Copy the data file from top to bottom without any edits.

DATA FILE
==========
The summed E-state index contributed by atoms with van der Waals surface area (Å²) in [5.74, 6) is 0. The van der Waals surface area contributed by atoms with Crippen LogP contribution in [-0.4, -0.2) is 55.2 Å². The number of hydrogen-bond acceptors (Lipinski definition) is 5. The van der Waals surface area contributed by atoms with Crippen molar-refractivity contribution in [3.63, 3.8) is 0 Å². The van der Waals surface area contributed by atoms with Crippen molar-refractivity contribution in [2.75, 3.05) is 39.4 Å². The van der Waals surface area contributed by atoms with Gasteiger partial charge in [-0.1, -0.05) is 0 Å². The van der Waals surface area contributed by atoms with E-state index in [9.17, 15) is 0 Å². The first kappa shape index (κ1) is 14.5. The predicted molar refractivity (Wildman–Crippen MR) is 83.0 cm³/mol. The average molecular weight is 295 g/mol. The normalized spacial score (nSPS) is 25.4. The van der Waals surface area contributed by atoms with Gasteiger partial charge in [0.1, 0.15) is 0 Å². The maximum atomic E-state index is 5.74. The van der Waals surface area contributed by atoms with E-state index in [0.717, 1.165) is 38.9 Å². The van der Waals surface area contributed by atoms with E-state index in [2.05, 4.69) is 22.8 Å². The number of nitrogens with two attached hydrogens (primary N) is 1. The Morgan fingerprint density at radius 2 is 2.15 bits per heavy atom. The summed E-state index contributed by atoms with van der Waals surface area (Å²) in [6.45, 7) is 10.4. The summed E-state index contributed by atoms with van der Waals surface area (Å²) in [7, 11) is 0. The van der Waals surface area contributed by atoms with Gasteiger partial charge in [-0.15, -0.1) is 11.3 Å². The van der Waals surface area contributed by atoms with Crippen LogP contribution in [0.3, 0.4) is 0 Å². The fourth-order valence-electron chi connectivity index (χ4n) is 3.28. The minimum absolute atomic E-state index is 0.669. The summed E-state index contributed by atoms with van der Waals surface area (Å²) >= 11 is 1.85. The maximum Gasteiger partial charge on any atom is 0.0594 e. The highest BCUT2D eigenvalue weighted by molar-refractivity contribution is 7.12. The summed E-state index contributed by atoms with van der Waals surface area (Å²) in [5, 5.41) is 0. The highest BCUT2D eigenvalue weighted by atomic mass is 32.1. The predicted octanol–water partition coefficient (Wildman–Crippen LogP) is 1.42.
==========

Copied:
The summed E-state index contributed by atoms with van der Waals surface area (Å²) in [5.74, 6) is 0. The van der Waals surface area contributed by atoms with Crippen LogP contribution in [-0.4, -0.2) is 55.2 Å². The number of hydrogen-bond acceptors (Lipinski definition) is 5. The van der Waals surface area contributed by atoms with Crippen molar-refractivity contribution in [3.63, 3.8) is 0 Å². The van der Waals surface area contributed by atoms with Crippen molar-refractivity contribution in [2.75, 3.05) is 39.4 Å². The van der Waals surface area contributed by atoms with Gasteiger partial charge in [-0.1, -0.05) is 0 Å². The van der Waals surface area contributed by atoms with E-state index in [9.17, 15) is 0 Å². The first kappa shape index (κ1) is 14.5. The predicted molar refractivity (Wildman–Crippen MR) is 83.0 cm³/mol. The average molecular weight is 295 g/mol. The normalized spacial score (nSPS) is 25.4. The van der Waals surface area contributed by atoms with Gasteiger partial charge in [0.1, 0.15) is 0 Å². The maximum atomic E-state index is 5.74. The van der Waals surface area contributed by atoms with E-state index in [0.717, 1.165) is 38.9 Å². The van der Waals surface area contributed by atoms with E-state index in [2.05, 4.69) is 22.8 Å². The number of nitrogens with two attached hydrogens (primary N) is 1. The Morgan fingerprint density at radius 2 is 2.15 bits per heavy atom. The summed E-state index contributed by atoms with van der Waals surface area (Å²) in [6.45, 7) is 10.4. The summed E-state index contributed by atoms with van der Waals surface area (Å²) in [7, 11) is 0. The van der Waals surface area contributed by atoms with Gasteiger partial charge in [-0.15, -0.1) is 11.3 Å². The van der Waals surface area contributed by atoms with Crippen LogP contribution in [0.3, 0.4) is 0 Å². The fourth-order valence-electron chi connectivity index (χ4n) is 3.28. The minimum absolute atomic E-state index is 0.669. The summed E-state index contributed by atoms with van der Waals surface area (Å²) >= 11 is 1.85. The maximum Gasteiger partial charge on any atom is 0.0594 e. The highest BCUT2D eigenvalue weighted by molar-refractivity contribution is 7.12. The summed E-state index contributed by atoms with van der Waals surface area (Å²) in [5, 5.41) is 0. The highest BCUT2D eigenvalue weighted by atomic mass is 32.1. The predicted octanol–water partition coefficient (Wildman–Crippen LogP) is 1.42.